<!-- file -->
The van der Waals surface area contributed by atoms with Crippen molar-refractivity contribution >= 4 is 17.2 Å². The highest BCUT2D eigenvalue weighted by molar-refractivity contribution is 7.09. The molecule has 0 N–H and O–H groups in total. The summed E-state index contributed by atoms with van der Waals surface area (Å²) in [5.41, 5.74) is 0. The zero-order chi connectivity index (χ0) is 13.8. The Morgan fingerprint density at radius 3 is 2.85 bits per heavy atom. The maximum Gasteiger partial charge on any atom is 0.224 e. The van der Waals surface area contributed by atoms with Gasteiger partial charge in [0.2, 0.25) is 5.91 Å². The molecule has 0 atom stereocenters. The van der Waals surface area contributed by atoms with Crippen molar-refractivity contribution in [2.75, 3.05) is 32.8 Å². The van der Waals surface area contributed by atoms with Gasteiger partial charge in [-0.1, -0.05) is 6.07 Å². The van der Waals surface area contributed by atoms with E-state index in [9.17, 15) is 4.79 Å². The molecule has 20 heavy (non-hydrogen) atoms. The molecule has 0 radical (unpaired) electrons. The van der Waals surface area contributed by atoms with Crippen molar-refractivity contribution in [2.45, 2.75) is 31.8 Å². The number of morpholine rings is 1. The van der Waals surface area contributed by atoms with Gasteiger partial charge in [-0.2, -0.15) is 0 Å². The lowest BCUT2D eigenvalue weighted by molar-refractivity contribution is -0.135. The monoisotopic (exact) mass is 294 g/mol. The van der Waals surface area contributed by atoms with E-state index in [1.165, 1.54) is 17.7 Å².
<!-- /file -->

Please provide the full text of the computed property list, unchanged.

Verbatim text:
The van der Waals surface area contributed by atoms with Crippen molar-refractivity contribution >= 4 is 17.2 Å². The highest BCUT2D eigenvalue weighted by molar-refractivity contribution is 7.09. The molecule has 0 N–H and O–H groups in total. The summed E-state index contributed by atoms with van der Waals surface area (Å²) in [5.41, 5.74) is 0. The zero-order chi connectivity index (χ0) is 13.8. The Morgan fingerprint density at radius 3 is 2.85 bits per heavy atom. The maximum Gasteiger partial charge on any atom is 0.224 e. The van der Waals surface area contributed by atoms with Gasteiger partial charge in [0.2, 0.25) is 5.91 Å². The molecule has 0 atom stereocenters. The van der Waals surface area contributed by atoms with Crippen molar-refractivity contribution in [2.75, 3.05) is 32.8 Å². The van der Waals surface area contributed by atoms with Gasteiger partial charge in [-0.1, -0.05) is 6.07 Å². The van der Waals surface area contributed by atoms with E-state index in [9.17, 15) is 4.79 Å². The molecule has 20 heavy (non-hydrogen) atoms. The molecule has 0 radical (unpaired) electrons. The van der Waals surface area contributed by atoms with Crippen molar-refractivity contribution in [2.45, 2.75) is 31.8 Å². The number of morpholine rings is 1. The van der Waals surface area contributed by atoms with Gasteiger partial charge in [-0.2, -0.15) is 0 Å². The lowest BCUT2D eigenvalue weighted by molar-refractivity contribution is -0.135. The monoisotopic (exact) mass is 294 g/mol. The van der Waals surface area contributed by atoms with E-state index in [1.165, 1.54) is 17.7 Å².